Secondary Use of Electronic Health Data for Child Health Research: Opportunities and Challenges. Year Developed: 2016. Source: U.S. Maternal and Child Health Bureau, Office of Epidemiology and Research. Presenter(s): Robert Grundmeier, MD. Type: Webinar. Level: Introductory Intermediate. Length: 65 minutes.

Learning Objectives: • Understand the types of data readily available in electronic health records (EHRs) that support child health research activities. • Recognize the challenges with cleaning and organizing electronic health data before statistical analyses can be performed. • Gain a practical understanding of how researchers working with the American Academy of Pediatrics are using data from an EHR “supernetwork” to conduct cutting-edge research.

Secondary Data Sources and Data Linkages in Maternal and Child Health Research. Year Developed: 2016. Source: U.S. Maternal and Child Health Bureau, Office of Epidemiology and Research. Presenter(s): Jihong Liu, ScD. Type: Webinar. Level: Intermediate. Length: 54 minutes.

Learning Objectives: • Become familiar with major national and local administrative and clinical databases in MCH research. • Identify relative advantages and disadvantages of using secondary data sources. • Understand how data linkage is a powerful research tool with potential limitations.

The Perinatal Periods of Risk: Phase 2 Analytic Methods. Year Developed: 2015. Source: Health Resources and Services Administration, Maternal and Child Health Bureau; Centers for Disease Control and Prevention; CityMatCH. Presenter(s): William M. Sappenfield, MD, MPH. Type: Narrated Slide Presentation. Level: Intermediate Advanced. Length: 60 slides. Audio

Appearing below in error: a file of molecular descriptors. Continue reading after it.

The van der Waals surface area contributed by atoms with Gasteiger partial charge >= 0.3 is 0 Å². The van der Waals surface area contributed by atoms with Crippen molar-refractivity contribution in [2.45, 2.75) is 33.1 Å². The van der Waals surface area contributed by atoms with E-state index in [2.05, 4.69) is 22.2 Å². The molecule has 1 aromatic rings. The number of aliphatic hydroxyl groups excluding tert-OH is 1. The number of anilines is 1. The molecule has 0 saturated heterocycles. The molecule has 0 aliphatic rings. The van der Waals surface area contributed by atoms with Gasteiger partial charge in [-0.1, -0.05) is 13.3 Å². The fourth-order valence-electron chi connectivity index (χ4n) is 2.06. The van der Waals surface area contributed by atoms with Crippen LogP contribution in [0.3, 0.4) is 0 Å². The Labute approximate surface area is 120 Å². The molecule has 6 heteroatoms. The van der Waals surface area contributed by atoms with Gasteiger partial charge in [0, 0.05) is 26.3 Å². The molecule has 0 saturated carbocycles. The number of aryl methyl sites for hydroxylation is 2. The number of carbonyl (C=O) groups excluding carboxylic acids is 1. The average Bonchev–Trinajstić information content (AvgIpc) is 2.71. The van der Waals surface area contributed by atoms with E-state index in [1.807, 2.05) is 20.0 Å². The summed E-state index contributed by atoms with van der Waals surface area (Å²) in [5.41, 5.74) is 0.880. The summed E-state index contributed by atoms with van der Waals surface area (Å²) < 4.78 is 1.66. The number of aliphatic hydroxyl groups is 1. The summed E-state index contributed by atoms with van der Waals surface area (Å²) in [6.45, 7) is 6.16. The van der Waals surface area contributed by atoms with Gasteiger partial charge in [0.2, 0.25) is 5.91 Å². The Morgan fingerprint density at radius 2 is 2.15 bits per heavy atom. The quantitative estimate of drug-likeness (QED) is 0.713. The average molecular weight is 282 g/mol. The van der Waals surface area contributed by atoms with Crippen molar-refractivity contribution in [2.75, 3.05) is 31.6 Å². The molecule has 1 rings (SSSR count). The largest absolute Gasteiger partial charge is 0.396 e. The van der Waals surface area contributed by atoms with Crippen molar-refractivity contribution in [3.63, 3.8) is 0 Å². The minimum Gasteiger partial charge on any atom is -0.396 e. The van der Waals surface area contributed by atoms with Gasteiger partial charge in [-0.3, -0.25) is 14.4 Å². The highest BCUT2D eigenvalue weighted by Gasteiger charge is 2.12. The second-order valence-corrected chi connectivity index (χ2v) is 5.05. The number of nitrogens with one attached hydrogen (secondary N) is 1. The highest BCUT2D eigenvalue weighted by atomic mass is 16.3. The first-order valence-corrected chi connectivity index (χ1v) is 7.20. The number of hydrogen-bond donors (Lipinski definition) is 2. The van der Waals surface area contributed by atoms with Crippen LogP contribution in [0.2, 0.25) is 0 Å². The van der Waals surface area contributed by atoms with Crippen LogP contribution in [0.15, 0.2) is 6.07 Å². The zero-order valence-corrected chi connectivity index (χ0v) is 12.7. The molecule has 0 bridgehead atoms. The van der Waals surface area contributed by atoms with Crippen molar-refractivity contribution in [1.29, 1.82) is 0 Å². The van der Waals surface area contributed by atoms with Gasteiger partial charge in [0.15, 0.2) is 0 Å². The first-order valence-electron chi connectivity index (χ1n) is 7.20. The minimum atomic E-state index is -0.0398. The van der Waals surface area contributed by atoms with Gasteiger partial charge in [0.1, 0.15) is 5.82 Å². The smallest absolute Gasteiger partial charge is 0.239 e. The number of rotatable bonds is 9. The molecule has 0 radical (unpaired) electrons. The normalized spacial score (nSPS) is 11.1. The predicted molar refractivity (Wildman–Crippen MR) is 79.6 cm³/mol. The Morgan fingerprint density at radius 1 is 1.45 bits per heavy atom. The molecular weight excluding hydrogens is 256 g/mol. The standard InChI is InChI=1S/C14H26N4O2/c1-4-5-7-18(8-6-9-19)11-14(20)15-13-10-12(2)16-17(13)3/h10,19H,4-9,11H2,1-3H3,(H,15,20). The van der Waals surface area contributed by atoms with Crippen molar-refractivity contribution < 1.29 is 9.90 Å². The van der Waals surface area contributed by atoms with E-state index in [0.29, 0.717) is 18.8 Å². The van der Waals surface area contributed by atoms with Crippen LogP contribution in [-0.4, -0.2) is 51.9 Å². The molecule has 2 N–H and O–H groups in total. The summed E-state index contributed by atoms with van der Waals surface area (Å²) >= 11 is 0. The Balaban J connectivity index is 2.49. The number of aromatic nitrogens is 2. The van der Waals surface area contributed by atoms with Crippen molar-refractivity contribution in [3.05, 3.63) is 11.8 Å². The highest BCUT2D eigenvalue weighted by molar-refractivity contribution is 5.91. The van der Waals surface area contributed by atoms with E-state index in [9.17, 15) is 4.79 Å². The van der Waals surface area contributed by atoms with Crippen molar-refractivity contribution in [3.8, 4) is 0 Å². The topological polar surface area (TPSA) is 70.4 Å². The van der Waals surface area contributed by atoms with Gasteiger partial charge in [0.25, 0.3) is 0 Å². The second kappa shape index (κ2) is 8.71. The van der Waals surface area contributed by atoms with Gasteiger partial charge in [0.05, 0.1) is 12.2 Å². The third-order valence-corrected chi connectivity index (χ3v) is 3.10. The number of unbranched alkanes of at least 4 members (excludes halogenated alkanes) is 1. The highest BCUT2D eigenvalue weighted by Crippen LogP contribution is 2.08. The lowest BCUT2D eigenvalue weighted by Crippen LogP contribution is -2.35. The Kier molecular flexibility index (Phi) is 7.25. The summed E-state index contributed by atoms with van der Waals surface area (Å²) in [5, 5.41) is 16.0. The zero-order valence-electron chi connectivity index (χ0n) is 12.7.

Annotation: This webinar for the 2015 Training Course in MCH Epidemiology describes the second part of the Perinatal Periods of Risk (PPOR) Approach, including data, methods, risk factors, infant risk factors, maternal care data, and integrating fetal infant mortality review. The webinar includes an exercise at http://www.citymatch.org/sites/default/files/documents/MCHEPITraining/2015/7%20Group%20Exercises/1A.%20PPOR%20Exercise%20June%202015.pdf and exercise answer key at http://www.citymatch.org/sites/default/files/documents/MCHEPITraining/2015/7%20Group%20Exercises/1B.%20PPOR%20Exercise%20Key%20June%202015.pdf.

Clusters, Maps, and Hotspots: Small Area Analysis in Maternal and Child Health. Year Developed: 2015. Source: U.S. Maternal and Child Health Bureau. Presenter(s): Russell S. Kirby, PhD, MS, FACE; Michael Kramer, PhD, MMSc; Thomas J. Stopka, PhD, MHS . Type: Webinar Archive. Level: Intermediate. Length: 60 minutes.

Annotation: Maternal and child health professionals are increasingly interested in how health outcomes, risk factors, and health resources vary over space and time. Knowledge about how these factors differ across small segments of the population, such as across different counties or neighborhoods, can help health professionals design interventions for the populations who are most at need. Innovative and rigorous small area analyses are needed to help inform public health decisions that can improve maternal and child health. This DataSpeak presentation gives an overview of the applications of small area analysis for maternal and child health with real world examples based on these analyses.

Learning Objectives: • Review basic principles of mapping and its uses for studying spatial aspects of health phenomena. • Introduction to small area analysis.

Special Instructions: DataSpeak uses a number of different technologies. To get the most out of the information, please review the technical requirements at http://hrsa.gov/archive/mchb/dataspeak/techreq/index.html

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This project is supported by the Health Resources and Services Administration (HRSA) of the U.S. Department of Health and Human Services (HHS) under grant number UE8MC25742; MCH Navigator for $180,000/year. This information or content and conclusions are those of the author and should not be construed as the official position or policy of, nor should any endorsements be inferred by HRSA, HHS or the U.S. Government.